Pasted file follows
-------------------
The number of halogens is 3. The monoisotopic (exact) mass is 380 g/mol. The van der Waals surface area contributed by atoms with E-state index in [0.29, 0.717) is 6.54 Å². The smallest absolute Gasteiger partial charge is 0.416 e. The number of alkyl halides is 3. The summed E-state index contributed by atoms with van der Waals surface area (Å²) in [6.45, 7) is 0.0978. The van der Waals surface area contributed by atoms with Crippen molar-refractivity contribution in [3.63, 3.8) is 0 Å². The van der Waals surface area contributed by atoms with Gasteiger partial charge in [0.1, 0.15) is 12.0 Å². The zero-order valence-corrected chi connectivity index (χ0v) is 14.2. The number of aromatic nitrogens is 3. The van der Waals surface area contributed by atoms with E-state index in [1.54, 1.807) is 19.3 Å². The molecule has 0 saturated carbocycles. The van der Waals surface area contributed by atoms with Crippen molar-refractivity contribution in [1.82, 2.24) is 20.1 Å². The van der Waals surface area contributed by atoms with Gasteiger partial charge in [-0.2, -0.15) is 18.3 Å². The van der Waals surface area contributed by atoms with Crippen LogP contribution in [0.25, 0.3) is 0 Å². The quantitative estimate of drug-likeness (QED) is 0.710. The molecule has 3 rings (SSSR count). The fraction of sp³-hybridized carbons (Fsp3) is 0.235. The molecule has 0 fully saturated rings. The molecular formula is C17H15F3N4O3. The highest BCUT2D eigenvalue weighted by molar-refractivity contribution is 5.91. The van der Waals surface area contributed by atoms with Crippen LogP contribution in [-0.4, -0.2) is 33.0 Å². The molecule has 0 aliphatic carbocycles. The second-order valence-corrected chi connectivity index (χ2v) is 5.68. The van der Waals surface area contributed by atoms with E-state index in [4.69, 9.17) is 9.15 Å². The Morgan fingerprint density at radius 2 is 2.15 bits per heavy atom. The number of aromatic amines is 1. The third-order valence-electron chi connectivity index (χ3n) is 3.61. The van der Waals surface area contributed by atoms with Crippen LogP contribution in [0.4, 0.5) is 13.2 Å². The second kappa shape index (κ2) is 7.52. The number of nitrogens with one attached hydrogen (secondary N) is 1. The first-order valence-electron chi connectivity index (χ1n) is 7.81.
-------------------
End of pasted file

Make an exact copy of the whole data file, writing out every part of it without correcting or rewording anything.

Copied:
The number of halogens is 3. The monoisotopic (exact) mass is 380 g/mol. The van der Waals surface area contributed by atoms with E-state index in [0.29, 0.717) is 6.54 Å². The smallest absolute Gasteiger partial charge is 0.416 e. The number of alkyl halides is 3. The summed E-state index contributed by atoms with van der Waals surface area (Å²) in [6.45, 7) is 0.0978. The van der Waals surface area contributed by atoms with Crippen molar-refractivity contribution in [3.63, 3.8) is 0 Å². The van der Waals surface area contributed by atoms with Gasteiger partial charge in [0.1, 0.15) is 12.0 Å². The zero-order valence-corrected chi connectivity index (χ0v) is 14.2. The number of aromatic nitrogens is 3. The van der Waals surface area contributed by atoms with E-state index in [1.54, 1.807) is 19.3 Å². The molecule has 0 saturated carbocycles. The van der Waals surface area contributed by atoms with Crippen molar-refractivity contribution in [1.82, 2.24) is 20.1 Å². The van der Waals surface area contributed by atoms with Gasteiger partial charge in [-0.2, -0.15) is 18.3 Å². The van der Waals surface area contributed by atoms with Crippen LogP contribution in [0.25, 0.3) is 0 Å². The quantitative estimate of drug-likeness (QED) is 0.710. The molecule has 3 rings (SSSR count). The fraction of sp³-hybridized carbons (Fsp3) is 0.235. The molecule has 0 fully saturated rings. The molecular formula is C17H15F3N4O3. The highest BCUT2D eigenvalue weighted by molar-refractivity contribution is 5.91. The van der Waals surface area contributed by atoms with Crippen LogP contribution in [-0.4, -0.2) is 33.0 Å². The molecule has 0 aliphatic carbocycles. The second-order valence-corrected chi connectivity index (χ2v) is 5.68. The van der Waals surface area contributed by atoms with E-state index in [4.69, 9.17) is 9.15 Å². The Morgan fingerprint density at radius 2 is 2.15 bits per heavy atom. The number of aromatic amines is 1. The third-order valence-electron chi connectivity index (χ3n) is 3.61. The van der Waals surface area contributed by atoms with Crippen LogP contribution in [0.4, 0.5) is 13.2 Å². The second kappa shape index (κ2) is 7.52. The number of nitrogens with one attached hydrogen (secondary N) is 1. The first-order valence-electron chi connectivity index (χ1n) is 7.81.